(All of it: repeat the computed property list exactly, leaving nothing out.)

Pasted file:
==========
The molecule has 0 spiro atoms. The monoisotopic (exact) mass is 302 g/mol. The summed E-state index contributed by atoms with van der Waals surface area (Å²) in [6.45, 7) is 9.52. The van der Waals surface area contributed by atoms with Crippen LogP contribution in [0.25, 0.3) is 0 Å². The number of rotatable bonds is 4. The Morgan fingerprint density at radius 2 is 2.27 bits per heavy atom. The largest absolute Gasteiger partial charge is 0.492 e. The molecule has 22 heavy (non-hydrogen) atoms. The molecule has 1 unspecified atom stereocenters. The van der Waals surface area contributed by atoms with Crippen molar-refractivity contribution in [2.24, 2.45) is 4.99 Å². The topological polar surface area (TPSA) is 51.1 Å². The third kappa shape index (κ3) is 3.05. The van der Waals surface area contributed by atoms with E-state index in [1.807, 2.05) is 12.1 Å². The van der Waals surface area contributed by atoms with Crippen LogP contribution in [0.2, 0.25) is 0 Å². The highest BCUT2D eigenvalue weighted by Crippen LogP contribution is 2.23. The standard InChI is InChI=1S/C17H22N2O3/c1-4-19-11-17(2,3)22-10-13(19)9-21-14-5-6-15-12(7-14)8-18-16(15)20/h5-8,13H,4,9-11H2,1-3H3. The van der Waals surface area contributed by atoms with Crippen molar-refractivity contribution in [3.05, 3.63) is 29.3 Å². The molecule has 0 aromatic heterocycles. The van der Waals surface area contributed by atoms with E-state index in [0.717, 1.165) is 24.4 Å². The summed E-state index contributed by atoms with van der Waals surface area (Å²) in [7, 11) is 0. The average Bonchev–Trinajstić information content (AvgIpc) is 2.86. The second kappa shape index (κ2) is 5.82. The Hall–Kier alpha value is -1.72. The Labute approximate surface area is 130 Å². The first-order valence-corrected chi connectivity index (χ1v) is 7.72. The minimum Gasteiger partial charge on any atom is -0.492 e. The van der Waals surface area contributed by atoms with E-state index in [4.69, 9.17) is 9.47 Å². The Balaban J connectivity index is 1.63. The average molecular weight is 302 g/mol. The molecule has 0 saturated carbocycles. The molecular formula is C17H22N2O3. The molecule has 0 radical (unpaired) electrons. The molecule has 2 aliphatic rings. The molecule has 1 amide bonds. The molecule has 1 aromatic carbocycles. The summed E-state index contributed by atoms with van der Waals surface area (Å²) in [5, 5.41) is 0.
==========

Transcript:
The molecule has 0 spiro atoms. The monoisotopic (exact) mass is 302 g/mol. The summed E-state index contributed by atoms with van der Waals surface area (Å²) in [6.45, 7) is 9.52. The van der Waals surface area contributed by atoms with Crippen LogP contribution in [0.25, 0.3) is 0 Å². The number of rotatable bonds is 4. The Morgan fingerprint density at radius 2 is 2.27 bits per heavy atom. The largest absolute Gasteiger partial charge is 0.492 e. The molecule has 22 heavy (non-hydrogen) atoms. The molecule has 1 unspecified atom stereocenters. The van der Waals surface area contributed by atoms with Crippen molar-refractivity contribution in [2.24, 2.45) is 4.99 Å². The topological polar surface area (TPSA) is 51.1 Å². The third kappa shape index (κ3) is 3.05. The van der Waals surface area contributed by atoms with E-state index in [1.807, 2.05) is 12.1 Å². The van der Waals surface area contributed by atoms with Crippen LogP contribution in [0.2, 0.25) is 0 Å². The highest BCUT2D eigenvalue weighted by Crippen LogP contribution is 2.23. The standard InChI is InChI=1S/C17H22N2O3/c1-4-19-11-17(2,3)22-10-13(19)9-21-14-5-6-15-12(7-14)8-18-16(15)20/h5-8,13H,4,9-11H2,1-3H3. The van der Waals surface area contributed by atoms with Crippen molar-refractivity contribution in [3.05, 3.63) is 29.3 Å². The molecule has 0 aromatic heterocycles. The van der Waals surface area contributed by atoms with E-state index in [0.717, 1.165) is 24.4 Å². The summed E-state index contributed by atoms with van der Waals surface area (Å²) in [7, 11) is 0. The average Bonchev–Trinajstić information content (AvgIpc) is 2.86. The second kappa shape index (κ2) is 5.82. The Hall–Kier alpha value is -1.72. The Labute approximate surface area is 130 Å². The first-order valence-corrected chi connectivity index (χ1v) is 7.72. The minimum Gasteiger partial charge on any atom is -0.492 e. The van der Waals surface area contributed by atoms with E-state index in [4.69, 9.17) is 9.47 Å². The Balaban J connectivity index is 1.63. The average molecular weight is 302 g/mol. The molecule has 0 saturated carbocycles. The molecular formula is C17H22N2O3. The molecule has 0 radical (unpaired) electrons. The molecule has 2 aliphatic rings. The molecule has 1 amide bonds. The molecule has 1 aromatic carbocycles. The summed E-state index contributed by atoms with van der Waals surface area (Å²) in [5, 5.41) is 0.